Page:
Are Our Messages Really Safe?

The vulnerabilities uncovered in phones raise the question of what allows attackers to install spyware on targeted phones and gain access to personal data such as messages, photos, calls.

One of the recent attacks is known as Pegasus. This spyware can infect your phone with a simple WhatsApp call. Worse still, you don’t have to open this call from WhatsApp. A single call is all it takes and he can gain access to the device. The attacker can then manipulate the call logs to hide their malicious activity.

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The good news is that WhatsApp has fixed this security issue with a patch. The bad news is that many people are unaware of such an attack and still haven’t updated their WhatsApp. Although this problem has been resolved, it comes to mind whether messaging services such as WhatsApp are really reliable in protecting our personal data.

Pegasus and NSO Group

According to the report in the Financial Times, this access is then used to install spyware, which is claimed to be Pegasus spyware produced by NSO Group. NSO is currently in the investigation phase of these events.

According to some observations, even if Pegasus software was used in these attacks, it is thought that a customer who sells the software is behind these attacks, not NSO itself.

If you’ve just heard of Pegasus and it doesn’t sound too familiar, this spyware sold by NSO is used as a precaution in the fight against terrorism and crime. The company states its software, “We provide tools to support government officials to legally solve dangerous problems in today’s world. “Governments use our products to prevent terrorism, disrupt criminal operations, find missing people, and assist search and rescue teams.”

When good software turns bad

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Even if Pegasus and similar software are produced for good purposes, they always have the potential to be abused. Repressive regimes can use powerful spyware to root out opposition, to spy on opposition.

There are also allegations that Pegasus was used in the capture of Mexican drug lord Joaquin Guzman. However, on the contrary, it is said that Pegasus has been used to target the UAE human rights activist Ahmet Monsoor.

In late 2018, Saudi dissidents filed a lawsuit alleging that Pegasus was used in the murder of journalist Jamal Khashoggi (Cemal Khashoggi). Apart from that, Amnesty International also sued for several points that showed that Pegasus was used by governments to spy on human rights defenders.

Can encrypted messaging services really be secure?

WhatsApp promises its users security and privacy with end-to-end encryption. On its site, the company explains that “just like your messages, your WhatsApp calls are end-to-end encrypted, so WhatsApp and third-party applications cannot listen to your conversations.”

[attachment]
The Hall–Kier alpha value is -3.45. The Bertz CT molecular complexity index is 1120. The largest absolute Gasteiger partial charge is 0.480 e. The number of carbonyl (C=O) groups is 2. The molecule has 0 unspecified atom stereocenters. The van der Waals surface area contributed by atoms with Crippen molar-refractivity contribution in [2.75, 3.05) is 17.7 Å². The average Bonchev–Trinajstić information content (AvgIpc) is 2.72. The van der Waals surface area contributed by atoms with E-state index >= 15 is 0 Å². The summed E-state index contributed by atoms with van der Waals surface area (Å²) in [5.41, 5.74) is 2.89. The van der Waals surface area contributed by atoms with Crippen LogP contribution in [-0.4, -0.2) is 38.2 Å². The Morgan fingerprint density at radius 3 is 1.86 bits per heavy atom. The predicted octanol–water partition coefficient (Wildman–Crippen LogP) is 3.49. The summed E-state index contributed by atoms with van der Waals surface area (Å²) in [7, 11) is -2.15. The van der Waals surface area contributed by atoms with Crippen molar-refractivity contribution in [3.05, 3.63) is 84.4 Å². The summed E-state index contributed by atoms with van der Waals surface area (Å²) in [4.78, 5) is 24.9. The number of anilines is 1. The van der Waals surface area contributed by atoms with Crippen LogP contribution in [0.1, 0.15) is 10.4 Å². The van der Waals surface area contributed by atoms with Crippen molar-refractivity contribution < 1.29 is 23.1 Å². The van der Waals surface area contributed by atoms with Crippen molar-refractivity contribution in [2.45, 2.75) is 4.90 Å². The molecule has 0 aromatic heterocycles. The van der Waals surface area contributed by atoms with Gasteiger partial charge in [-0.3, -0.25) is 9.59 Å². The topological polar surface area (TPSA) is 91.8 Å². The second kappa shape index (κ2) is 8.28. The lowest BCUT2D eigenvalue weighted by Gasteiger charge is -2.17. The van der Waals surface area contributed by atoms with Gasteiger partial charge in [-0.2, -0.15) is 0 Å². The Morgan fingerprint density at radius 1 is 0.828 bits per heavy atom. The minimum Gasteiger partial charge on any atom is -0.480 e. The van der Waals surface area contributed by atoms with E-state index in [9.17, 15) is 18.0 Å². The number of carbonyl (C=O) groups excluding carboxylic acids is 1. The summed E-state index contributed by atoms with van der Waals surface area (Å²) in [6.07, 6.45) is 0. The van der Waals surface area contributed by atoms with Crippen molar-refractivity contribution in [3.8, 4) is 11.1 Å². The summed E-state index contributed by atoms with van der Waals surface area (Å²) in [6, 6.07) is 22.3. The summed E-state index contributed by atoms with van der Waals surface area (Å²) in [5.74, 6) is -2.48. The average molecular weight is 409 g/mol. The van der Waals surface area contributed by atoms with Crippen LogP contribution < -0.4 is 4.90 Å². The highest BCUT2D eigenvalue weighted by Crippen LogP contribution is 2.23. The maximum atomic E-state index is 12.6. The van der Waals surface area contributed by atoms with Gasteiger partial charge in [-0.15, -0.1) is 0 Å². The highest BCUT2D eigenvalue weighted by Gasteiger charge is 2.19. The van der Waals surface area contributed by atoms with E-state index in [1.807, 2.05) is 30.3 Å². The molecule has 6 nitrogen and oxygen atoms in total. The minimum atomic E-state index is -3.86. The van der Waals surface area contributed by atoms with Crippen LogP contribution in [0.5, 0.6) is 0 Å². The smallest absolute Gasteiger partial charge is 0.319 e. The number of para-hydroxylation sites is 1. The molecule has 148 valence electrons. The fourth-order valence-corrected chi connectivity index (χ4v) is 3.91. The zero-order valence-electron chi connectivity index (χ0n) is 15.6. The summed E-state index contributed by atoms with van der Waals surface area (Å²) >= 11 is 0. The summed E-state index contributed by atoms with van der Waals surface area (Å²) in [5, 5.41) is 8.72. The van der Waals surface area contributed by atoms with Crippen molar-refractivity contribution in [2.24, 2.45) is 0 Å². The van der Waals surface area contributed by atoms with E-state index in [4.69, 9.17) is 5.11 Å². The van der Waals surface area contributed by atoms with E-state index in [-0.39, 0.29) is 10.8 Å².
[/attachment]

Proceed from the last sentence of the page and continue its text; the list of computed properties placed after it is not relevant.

However, if the actual application itself has a security hole, encryption does not make much sense, the device is completely broken, which is exactly what happened to WhatsApp. The real question here has to be, can a piece of software actually be safe? However, it is not possible to give any guarantee in this regard. So the short answer to the question is, no.

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Etienne Greeff, co-founder and CTO (Chief Technology Officer) of SecureData, said, “The underlying operating systems like iOS may seem secure, but the ecosystem including all the applications in the operating system is very complex and it is difficult to make it completely secure. hard. Also, zero-day security tools that can be used to protect these complex systems can be very efficient.”

Daniel Follenfant, senior manager at NTT Security, says keeping apps safe is a constant battle, and if they were completely secure we wouldn’t need to constantly release updates with security patches.

In these times when the issue of security and privacy is very important, technology companies also promise their users to keep their data safe. WhatsApp is one of these companies and it should be using the highest security technology. These companies need to minimize these damages very quickly in case of security vulnerabilities.

Relatively comforting in recent attacks is that this software concentrates on selected and targeted people rather than spreading from users to users like a virus. According to the news in The Guardian, the targets known so far are human rights lawyers and researchers in the UK.

If you are not dealing with this kind of work or you have not received any calls from WhatsApp recently from a number you do not know, you are safe. However, the fact that services such as WhatsApp with 1.5 billion users are caught in such vulnerabilities makes people nervous, and also excites the hackers.

What can you do to keep your data safe?

First of all, you need to keep your operating system and the applications installed on your devices in the most up-to-date version. Although WhatsApp has released a security patch quite quickly in the last incident, those who do not update its application are still vulnerable to a possible attack.

Daniel Follenfant states that users should avoid reusing their passwords. “One of the things to think about is to use the same password for everything,” Follenfant says. “For example, if you are a member of a fishing forum and use the same password on Amazon, the attacker will target the less secure forum instead of targeting Amazon.”

Here, we recommend our readers to use different passwords for each platform you use and provide your information.

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